Overall, I would say that all three sources contribute something to the discussion of digital citizenship. I think that it is helpful to look back on where we started to better understand where we are today. There was helpful advice presented in all three sources but I think the third source would be the one that I would use the most. I also created an aspects of digital citizenship pdf in order to more fully summarize what I learned.

It is linked here:

6 thoughts on “Exploring Digital Citizenship”

  1. Hi Nina! What a great idea to look at how the definition of digital citizenship has changed over the years. With the rate that technology is changing at, even two years makes a huge difference.
    I agree with your point that it is better not to put a negative spin on “wrong” internet behaviors, but instead to focus on healthy internet behaviors instead.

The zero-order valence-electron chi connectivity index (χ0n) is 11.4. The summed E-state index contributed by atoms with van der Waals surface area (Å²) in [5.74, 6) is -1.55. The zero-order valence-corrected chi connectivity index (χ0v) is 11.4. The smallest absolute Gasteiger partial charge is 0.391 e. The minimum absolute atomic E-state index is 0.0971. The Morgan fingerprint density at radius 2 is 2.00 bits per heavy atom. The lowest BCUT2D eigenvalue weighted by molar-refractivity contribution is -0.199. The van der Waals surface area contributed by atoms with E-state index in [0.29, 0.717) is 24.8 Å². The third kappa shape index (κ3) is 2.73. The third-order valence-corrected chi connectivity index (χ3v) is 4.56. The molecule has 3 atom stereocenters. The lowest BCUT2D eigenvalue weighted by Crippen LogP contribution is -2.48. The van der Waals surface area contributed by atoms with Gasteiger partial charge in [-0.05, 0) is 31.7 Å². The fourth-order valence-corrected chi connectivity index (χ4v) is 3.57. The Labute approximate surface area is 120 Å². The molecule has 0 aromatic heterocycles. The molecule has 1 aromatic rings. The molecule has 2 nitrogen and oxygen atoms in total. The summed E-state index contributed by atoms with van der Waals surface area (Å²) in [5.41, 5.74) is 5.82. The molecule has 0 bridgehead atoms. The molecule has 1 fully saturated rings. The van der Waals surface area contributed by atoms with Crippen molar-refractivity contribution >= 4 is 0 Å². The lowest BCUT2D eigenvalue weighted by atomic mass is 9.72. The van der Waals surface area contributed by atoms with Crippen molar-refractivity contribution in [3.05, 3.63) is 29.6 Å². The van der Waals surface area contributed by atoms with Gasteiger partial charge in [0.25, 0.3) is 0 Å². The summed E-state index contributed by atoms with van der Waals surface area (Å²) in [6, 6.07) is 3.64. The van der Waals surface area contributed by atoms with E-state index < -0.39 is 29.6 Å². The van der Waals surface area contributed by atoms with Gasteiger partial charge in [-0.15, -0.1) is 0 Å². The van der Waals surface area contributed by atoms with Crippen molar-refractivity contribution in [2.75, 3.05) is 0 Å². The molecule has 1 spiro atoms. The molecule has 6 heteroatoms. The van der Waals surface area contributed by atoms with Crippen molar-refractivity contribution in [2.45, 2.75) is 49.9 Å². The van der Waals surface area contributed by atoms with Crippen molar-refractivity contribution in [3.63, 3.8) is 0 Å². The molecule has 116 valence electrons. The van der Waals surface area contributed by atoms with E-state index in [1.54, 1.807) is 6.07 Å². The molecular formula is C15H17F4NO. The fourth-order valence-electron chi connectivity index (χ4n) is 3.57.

You mentioned that the most recent model of digital citizenship that you looked at by Calcutta focused more on the actual aspects of citizenship, and less on online safety. My research mostly pointed in the direction of online safety, so I was interested to learn more about the other aspects from your report.

    1. Hi Liz,

      Thanks for the comment! I’m glad my post wasn’t too confusing. After reading everyone elses’ I wasn’t sure if I did the assignment correctly so that’s for the positive feedback!

  2. Nina,
    I really like this approach to exploring Digital Citizenship! I been considering the idea of Digital Citizenship as a moving target, the idea of Digital Citizenship over time really highlights that. As technology changes so does digital citizenship and technology is never stagnant.

    I enjoyed this, well done!


  3. This is super cool. You not only provided sound discussion (with links!) but the document you created (what did you use to create it?) is an excellent example: you created a useful resource in creating it while at the same time organizing and clarifying your own thinking.